So, the answer to the question, "to size up" has more to do with what your child needs.  Is an infant/standard size carrier no longer working for your child?  Why?  Is it just because she isn't perfectly knee to knee?  That is not a reason to size up.  There is a full 2in or more gap between fitting a standard carrier "perfectly knee to knee" and fitting the next size up carrier at all.  Most families will never NEED a toddler carrier.  They may WANT one.  There is nothing wrong with that.  But sizing up too early doesn't help you or your baby to have a comfortable babywearing experience.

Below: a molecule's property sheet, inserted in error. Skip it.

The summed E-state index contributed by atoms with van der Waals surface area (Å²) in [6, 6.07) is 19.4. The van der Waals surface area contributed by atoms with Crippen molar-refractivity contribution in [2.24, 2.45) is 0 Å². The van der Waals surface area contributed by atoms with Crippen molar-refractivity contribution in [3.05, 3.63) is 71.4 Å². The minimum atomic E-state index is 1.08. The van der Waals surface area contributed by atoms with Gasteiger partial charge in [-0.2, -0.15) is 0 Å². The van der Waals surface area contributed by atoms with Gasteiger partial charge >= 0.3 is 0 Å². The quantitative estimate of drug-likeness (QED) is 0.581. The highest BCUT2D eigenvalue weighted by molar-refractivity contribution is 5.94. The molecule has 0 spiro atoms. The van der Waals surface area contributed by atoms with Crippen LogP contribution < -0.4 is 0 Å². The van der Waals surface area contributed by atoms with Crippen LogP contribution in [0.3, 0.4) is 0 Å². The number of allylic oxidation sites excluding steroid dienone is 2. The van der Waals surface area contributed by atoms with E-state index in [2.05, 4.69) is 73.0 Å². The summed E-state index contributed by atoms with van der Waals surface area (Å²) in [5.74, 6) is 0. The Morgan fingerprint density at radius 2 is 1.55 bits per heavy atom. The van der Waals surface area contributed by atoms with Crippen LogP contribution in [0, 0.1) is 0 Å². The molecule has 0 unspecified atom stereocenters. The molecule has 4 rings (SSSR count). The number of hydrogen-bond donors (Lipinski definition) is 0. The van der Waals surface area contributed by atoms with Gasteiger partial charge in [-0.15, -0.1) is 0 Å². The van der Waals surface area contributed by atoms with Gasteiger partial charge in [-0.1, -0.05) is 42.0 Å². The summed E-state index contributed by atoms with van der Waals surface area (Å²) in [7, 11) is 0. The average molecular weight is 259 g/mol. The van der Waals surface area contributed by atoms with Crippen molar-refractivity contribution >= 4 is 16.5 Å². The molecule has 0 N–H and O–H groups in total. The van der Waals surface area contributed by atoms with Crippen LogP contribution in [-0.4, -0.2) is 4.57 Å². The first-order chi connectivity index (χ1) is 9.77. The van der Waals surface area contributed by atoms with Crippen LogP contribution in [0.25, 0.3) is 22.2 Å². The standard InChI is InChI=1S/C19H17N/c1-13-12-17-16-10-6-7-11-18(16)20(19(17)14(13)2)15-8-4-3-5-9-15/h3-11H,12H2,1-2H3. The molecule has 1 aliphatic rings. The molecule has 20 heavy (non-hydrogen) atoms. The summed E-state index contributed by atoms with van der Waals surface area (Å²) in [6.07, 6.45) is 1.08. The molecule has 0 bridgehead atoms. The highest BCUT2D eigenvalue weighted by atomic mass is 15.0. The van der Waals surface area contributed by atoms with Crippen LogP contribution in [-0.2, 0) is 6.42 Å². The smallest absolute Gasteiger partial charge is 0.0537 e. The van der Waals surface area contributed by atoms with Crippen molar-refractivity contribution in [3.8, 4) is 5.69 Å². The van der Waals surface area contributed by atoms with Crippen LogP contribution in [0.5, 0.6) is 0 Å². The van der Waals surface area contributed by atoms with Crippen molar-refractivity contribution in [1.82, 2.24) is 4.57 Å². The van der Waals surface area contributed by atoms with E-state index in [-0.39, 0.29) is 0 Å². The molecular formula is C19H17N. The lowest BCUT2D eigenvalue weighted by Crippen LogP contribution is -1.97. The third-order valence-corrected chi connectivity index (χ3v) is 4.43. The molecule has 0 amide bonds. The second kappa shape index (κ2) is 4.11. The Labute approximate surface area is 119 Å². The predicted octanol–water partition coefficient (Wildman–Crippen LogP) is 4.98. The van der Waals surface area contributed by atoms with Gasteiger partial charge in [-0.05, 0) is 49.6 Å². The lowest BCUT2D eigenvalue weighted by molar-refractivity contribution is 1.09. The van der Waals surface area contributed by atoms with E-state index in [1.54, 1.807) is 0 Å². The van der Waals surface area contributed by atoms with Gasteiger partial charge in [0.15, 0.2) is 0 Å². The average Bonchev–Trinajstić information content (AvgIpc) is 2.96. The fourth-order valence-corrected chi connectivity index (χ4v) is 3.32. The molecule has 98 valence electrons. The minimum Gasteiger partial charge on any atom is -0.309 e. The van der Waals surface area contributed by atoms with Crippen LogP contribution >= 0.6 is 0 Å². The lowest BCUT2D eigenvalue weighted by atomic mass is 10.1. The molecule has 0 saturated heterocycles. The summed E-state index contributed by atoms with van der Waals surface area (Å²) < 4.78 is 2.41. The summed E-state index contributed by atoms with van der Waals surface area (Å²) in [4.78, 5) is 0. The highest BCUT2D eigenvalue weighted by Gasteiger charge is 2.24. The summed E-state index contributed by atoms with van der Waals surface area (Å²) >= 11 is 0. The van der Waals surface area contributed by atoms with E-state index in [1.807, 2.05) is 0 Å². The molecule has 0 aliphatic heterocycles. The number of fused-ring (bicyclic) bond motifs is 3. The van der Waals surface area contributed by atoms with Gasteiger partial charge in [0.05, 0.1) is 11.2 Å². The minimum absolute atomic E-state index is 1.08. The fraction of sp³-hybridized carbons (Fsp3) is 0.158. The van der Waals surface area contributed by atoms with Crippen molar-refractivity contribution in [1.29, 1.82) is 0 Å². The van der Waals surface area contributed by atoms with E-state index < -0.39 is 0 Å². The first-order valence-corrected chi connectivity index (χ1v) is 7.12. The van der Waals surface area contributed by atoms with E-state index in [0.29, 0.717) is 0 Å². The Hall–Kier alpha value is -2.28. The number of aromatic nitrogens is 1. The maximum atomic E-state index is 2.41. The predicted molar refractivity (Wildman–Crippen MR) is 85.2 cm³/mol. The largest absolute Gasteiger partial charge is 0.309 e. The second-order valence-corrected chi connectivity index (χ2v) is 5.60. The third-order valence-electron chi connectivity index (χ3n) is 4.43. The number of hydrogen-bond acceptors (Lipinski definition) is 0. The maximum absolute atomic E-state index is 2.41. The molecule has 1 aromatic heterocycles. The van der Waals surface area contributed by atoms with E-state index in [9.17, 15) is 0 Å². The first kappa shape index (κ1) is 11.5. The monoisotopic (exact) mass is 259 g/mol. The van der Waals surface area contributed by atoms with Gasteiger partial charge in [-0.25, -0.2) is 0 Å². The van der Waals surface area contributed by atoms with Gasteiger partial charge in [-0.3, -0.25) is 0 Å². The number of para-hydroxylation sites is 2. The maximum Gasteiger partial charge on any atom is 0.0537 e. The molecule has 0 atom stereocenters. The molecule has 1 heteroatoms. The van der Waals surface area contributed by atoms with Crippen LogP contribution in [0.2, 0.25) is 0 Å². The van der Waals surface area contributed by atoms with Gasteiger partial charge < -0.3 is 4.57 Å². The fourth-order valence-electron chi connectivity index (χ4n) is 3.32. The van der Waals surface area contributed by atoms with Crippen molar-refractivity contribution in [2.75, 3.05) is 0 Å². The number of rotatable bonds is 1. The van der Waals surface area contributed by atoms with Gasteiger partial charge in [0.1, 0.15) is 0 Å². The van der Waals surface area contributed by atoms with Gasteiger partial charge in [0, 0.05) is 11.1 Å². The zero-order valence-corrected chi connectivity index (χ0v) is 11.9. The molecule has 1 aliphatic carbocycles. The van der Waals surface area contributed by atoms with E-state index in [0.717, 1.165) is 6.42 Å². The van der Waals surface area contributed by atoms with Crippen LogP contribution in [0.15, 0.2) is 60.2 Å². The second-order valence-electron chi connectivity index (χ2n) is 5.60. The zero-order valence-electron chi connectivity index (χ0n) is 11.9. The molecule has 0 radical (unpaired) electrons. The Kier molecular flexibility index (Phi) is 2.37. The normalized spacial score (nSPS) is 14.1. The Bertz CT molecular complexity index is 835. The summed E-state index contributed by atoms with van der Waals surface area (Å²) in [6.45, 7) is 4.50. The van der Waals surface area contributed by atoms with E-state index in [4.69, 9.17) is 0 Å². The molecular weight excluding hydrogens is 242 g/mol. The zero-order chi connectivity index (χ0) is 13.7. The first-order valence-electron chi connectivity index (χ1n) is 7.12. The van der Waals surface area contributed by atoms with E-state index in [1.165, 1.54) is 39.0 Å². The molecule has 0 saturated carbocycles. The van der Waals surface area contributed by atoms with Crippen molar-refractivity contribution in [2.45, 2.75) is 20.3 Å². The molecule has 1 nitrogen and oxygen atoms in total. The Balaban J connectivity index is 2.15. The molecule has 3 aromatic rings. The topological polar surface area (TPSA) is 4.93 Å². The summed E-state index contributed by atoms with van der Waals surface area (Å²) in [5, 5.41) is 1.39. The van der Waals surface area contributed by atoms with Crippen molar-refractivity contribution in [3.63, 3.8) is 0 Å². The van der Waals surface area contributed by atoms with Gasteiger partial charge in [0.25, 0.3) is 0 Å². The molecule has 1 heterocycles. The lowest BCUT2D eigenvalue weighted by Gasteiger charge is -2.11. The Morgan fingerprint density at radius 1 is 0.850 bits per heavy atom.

Posted by Ann Marie

Wednesday, November 19, 2014

New Library Carrier! Madam GooGoo

We are excited to share our latest library carrier win!  During International Babywearing Week, we won this lovely from Madam GooGoo!

And for an action pic, Angelique models with Q (21mo, 19lbs)

Thanks so much for this generous addition to our library.  It should tour each meeting before settling into it's final home.